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Idaho's new flat tax came at great cost to freedom

Idaho's new flat tax came at great cost to freedom

Wayne Hoffman
September 6, 2022
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September 6, 2022

The maximum marginal tax rate was 4% when Idaho’s Democrat-controlled government first implemented the income tax in 1931. So forgive me if I don’t jump for joy as the Republican-controlled government hails the passage of a reduced income tax from 6% to 5.8%, which is still 45% higher than when the state only had the property tax. 

Yes, it is delightful that lawmakers and Gov. Brad Little used a special legislative session last week to finally rid the state of its progressive income tax in favor of a flat tax. It’s something the Idaho Freedom Foundation has advocated for years. People shouldn’t pay more because they make more.

But Little and lawmakers should go a step further. They should take bold action and work toward full elimination of the state’s income tax. In eliminating this problematic tax, Idaho would join the likes of Wyoming, Florida, Tennessee, and New Hampshire. Such a move would give Idaho families more of their own money to deal with record-high food and gas prices. 

But Little and his legislative pals couldn’t muster the courage for bold action to help families. 

Little’s bill is made worse by its inclusion of a minimum distribution, allowing money some people earned to go to people who didn't earn it, the very definition of wealth redistrIbution.

Equally wrong is massive overtaxation on the fruits of people’s labors, which should have made returning every penny of the state’s $2 billion surplus an absolute moral imperative. And getting the income tax as close to zero (or at least lower or as low as what it was when it was first initiated nearly a century ago) was a possibility that should have been considered.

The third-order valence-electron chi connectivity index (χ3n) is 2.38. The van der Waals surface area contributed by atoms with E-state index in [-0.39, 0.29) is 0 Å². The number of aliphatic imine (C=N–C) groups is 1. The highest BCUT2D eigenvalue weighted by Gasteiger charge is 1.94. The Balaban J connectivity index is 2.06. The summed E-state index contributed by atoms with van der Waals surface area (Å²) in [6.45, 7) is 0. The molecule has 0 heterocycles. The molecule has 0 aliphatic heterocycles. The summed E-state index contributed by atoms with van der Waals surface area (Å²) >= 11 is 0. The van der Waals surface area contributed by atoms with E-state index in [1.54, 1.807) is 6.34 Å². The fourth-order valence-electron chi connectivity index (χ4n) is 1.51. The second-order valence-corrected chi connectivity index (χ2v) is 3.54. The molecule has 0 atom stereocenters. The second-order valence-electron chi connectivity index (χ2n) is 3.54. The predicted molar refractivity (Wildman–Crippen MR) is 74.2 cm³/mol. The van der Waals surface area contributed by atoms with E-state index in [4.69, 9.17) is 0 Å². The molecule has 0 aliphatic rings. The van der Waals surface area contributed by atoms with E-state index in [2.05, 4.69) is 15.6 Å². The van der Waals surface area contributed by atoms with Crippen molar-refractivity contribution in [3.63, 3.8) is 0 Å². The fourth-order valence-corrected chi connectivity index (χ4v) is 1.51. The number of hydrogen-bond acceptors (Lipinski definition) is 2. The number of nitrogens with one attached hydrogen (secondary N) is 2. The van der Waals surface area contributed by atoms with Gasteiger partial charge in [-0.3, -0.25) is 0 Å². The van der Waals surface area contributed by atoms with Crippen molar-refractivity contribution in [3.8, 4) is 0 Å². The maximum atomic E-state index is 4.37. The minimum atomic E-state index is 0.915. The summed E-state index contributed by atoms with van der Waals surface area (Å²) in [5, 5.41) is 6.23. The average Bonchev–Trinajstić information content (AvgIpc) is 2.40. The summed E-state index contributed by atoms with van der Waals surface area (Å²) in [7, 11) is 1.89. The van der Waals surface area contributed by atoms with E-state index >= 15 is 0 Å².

In fact, no other options were considered. Rep. Judy Boyle drafted a bill for a one-time property tax holiday. Other legislators wrote legislation to reduce the income tax rate to 5%. Other proposals called for a sales tax reduction or full elimination of the sales tax on groceries. None of those ideas saw the light of day because the governor had written the one and only proposal that could be considered. House Speaker Scott Bedke and Senate Pro Tem Chuck Winder went along with the scheme and denied legislators the opportunity to consider the merits of competing ideas. 

Presented with this obvious diminution of our republican form of government, a majority of legislators simply went along. They did so not because they were presented with the best idea, but because they didn't want to be accused of voting against a tax cut or against additional funding for schools (even though that measure was unconstitutionally added to the legislation). 

I guess they never considered James Madison’s warning in Federalist No. 47, which drew from  the wisdom of the French philosopher Montesquieu to state that the concentration of power in one person “justly be pronounced the very definition of tyranny.” 

So the special legislative session gave us a flat income tax that we wanted, but at the expense of undermining our republican form of government and continuing to be taxed at a high rate on the money we earn. It's hardly a moment worth celebrating.

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